2012 BMW ActiveE Needs Electronauts: Do You Have The Right Stuff?

September 22, 2011

BMW is gearing up for a trial run of its 2012 ActiveE electric vehicle, but the automaker doesn't want just anyone in the test driver's seat. No, it's looking for "electronauts". Do you have what it takes?

There are three steps you'll need to follow in order to enroll in the ActiveE pilot program:

First, you'll need to fill out a reservation form at BMWUSA.com/ActiveE. (No need to rush -- it won't be available until later this year.)

Second, you'll need to complete a "charging station consultation" with BMW's partner on the ActiveE, AeroVironment. That's to ensure that the site you'll use for charging the ActiveE is suitable to host a charging station.

Third -- and most importantly -- you'll need to sign a "closed-end, two-year lease" for the BMW ActiveE. That's notable because it likely means that drivers won't be able to purchase the vehicles they've leased, even if they want to.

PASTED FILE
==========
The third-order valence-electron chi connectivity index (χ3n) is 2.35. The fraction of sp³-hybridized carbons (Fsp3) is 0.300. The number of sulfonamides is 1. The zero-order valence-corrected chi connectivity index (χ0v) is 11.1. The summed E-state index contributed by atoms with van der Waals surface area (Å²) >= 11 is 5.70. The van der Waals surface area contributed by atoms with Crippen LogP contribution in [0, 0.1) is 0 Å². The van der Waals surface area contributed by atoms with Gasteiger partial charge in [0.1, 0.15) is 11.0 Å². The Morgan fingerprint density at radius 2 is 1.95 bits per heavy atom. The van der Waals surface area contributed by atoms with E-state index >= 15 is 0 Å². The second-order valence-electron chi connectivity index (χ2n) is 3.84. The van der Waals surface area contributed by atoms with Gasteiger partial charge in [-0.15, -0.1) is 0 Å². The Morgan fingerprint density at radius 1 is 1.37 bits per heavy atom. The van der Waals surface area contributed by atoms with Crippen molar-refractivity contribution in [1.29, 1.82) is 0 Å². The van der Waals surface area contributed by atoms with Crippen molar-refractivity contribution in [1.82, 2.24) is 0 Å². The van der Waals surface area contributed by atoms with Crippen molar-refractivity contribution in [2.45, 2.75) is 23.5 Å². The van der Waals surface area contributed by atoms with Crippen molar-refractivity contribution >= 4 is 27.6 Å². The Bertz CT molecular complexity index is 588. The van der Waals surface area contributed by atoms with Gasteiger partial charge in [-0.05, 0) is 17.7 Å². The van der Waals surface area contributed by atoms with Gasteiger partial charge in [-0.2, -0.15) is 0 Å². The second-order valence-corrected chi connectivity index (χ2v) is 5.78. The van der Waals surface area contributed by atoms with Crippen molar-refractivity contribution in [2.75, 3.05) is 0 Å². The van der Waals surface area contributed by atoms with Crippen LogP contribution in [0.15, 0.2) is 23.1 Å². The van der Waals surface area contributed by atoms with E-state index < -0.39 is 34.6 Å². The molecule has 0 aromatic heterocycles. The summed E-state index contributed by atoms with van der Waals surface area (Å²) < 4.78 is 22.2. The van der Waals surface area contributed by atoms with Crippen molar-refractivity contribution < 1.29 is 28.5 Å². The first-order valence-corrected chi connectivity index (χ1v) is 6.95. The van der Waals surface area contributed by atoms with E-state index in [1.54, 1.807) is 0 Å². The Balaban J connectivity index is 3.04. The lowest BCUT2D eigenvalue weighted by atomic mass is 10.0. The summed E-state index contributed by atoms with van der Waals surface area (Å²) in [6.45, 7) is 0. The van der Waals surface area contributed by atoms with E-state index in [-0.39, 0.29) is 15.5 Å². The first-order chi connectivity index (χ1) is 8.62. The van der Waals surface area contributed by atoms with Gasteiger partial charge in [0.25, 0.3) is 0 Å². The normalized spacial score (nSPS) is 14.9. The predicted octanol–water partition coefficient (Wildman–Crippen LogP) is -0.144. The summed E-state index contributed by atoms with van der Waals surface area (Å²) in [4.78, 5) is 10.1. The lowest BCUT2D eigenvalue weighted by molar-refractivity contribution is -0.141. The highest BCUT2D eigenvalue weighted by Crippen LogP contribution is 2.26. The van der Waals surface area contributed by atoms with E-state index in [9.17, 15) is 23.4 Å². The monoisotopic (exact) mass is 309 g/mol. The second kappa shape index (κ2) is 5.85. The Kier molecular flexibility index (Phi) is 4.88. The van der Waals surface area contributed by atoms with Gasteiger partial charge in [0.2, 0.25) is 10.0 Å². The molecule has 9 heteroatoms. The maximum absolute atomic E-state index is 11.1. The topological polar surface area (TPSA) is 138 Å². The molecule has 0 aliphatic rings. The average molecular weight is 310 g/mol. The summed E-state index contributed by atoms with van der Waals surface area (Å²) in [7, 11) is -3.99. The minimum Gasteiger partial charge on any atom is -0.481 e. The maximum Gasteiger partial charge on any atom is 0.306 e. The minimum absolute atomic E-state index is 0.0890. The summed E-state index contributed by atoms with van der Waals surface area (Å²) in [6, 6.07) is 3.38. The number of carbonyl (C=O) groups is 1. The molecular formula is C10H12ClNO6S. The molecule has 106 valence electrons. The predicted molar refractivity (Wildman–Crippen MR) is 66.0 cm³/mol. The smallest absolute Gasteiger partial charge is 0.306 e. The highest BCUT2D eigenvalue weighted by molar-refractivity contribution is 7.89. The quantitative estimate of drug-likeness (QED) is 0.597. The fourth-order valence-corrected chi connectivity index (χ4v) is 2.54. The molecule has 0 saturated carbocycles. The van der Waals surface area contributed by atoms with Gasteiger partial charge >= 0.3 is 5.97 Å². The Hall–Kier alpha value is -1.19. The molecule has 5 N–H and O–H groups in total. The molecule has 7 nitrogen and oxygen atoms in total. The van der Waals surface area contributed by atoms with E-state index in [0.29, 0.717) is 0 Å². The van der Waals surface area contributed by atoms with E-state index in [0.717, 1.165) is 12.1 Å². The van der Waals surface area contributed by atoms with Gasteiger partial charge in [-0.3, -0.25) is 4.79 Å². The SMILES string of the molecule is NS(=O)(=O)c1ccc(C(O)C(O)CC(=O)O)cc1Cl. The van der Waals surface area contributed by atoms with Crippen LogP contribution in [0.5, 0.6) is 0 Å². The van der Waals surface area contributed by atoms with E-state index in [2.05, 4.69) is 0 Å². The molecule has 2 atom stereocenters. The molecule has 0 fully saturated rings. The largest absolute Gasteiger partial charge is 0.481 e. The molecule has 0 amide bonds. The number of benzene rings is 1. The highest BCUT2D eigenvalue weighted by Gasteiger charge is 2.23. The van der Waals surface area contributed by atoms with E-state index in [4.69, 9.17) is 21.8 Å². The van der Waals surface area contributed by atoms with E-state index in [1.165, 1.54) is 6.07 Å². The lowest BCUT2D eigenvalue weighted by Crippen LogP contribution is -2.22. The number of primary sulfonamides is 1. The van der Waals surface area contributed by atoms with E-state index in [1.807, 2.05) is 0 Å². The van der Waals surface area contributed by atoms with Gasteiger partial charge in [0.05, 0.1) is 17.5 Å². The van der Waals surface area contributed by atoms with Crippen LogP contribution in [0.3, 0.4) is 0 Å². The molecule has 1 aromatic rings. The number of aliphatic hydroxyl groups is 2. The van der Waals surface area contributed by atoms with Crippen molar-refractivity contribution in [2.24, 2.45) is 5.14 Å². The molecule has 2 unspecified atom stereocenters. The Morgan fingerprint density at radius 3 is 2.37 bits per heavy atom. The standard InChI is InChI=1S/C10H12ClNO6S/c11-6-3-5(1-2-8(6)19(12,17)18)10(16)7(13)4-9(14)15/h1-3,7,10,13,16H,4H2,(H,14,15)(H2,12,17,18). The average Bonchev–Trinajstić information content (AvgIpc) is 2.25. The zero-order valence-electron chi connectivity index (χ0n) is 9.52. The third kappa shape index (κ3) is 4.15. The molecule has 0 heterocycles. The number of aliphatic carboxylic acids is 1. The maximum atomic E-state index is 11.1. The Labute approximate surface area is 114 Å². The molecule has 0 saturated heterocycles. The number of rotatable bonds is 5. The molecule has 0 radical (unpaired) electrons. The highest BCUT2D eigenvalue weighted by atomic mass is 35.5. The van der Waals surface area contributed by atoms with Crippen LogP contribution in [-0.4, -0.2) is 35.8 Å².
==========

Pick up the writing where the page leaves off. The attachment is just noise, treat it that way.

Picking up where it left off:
That lease, by the way, is expected to run $499 per month, after a $2,250 downpayment. The figure may seem a high, considering that ActiveE lessees are really just luxury-level guinea pigs (chinchillas?). But on the upside, the monthly fee is expected to cover the costs of insurance, maintenance, and consumables, so perhaps it balances out. 

Like those who took part in the MINI E trial, ActiveE lessees will be expected to record and share every detail of their ActiveE driving experience, and there will be a handful of mandatory face-to-face meetings with BMW staff. That may sound a little onerous, but there's something far worse in store for ActiveE lessees: they'll be known as "electronauts" (which, as terrible as it sounds, isn't entirely original). 

Despite the lamentable name, we find BMW's push for ActiveE test drivers a little intriguing. By asking for drivers to help develop and improve its green vehicles, BMW is pitching the ActiveE to Gen X and Gen Y consumers, who have both shown a penchant for social causes. That's a bit more interesting than Ford's "Fiesta Movement", which was aimed at a similar demographic but centered almost entirely on building social media superstardom. The Fiesta created lots of buzz, but the ActiveE may generate some pre-launch loyalty.

To learn more about the ActiveE and what's required of would-be electronauts, have a look at this short video:

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